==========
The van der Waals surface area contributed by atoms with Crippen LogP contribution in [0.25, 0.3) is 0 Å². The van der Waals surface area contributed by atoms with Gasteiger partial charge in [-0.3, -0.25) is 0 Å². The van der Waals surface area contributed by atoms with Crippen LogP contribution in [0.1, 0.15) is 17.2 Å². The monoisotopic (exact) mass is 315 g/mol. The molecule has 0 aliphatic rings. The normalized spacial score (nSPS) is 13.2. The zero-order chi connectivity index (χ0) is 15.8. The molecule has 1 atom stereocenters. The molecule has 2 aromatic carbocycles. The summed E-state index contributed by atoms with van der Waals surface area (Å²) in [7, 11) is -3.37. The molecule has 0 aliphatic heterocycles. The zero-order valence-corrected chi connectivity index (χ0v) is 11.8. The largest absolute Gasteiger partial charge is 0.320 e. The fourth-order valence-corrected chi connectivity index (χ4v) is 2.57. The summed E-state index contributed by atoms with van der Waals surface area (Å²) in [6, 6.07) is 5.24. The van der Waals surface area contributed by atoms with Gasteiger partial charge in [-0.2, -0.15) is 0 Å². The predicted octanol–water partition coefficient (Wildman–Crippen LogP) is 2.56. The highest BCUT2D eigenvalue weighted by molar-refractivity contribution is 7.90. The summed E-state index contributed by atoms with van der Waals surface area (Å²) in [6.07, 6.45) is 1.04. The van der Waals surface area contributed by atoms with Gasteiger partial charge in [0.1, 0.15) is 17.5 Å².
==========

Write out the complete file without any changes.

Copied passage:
The van der Waals surface area contributed by atoms with Crippen LogP contribution in [0.25, 0.3) is 0 Å². The van der Waals surface area contributed by atoms with Gasteiger partial charge in [-0.3, -0.25) is 0 Å². The van der Waals surface area contributed by atoms with Crippen LogP contribution in [0.1, 0.15) is 17.2 Å². The monoisotopic (exact) mass is 315 g/mol. The molecule has 0 aliphatic rings. The normalized spacial score (nSPS) is 13.2. The zero-order chi connectivity index (χ0) is 15.8. The molecule has 1 atom stereocenters. The molecule has 2 aromatic carbocycles. The summed E-state index contributed by atoms with van der Waals surface area (Å²) in [7, 11) is -3.37. The molecule has 0 aliphatic heterocycles. The zero-order valence-corrected chi connectivity index (χ0v) is 11.8. The largest absolute Gasteiger partial charge is 0.320 e. The fourth-order valence-corrected chi connectivity index (χ4v) is 2.57. The summed E-state index contributed by atoms with van der Waals surface area (Å²) in [6, 6.07) is 5.24. The van der Waals surface area contributed by atoms with Gasteiger partial charge in [-0.2, -0.15) is 0 Å². The predicted octanol–water partition coefficient (Wildman–Crippen LogP) is 2.56. The highest BCUT2D eigenvalue weighted by molar-refractivity contribution is 7.90. The summed E-state index contributed by atoms with van der Waals surface area (Å²) in [6.07, 6.45) is 1.04. The van der Waals surface area contributed by atoms with Gasteiger partial charge in [0.1, 0.15) is 17.5 Å².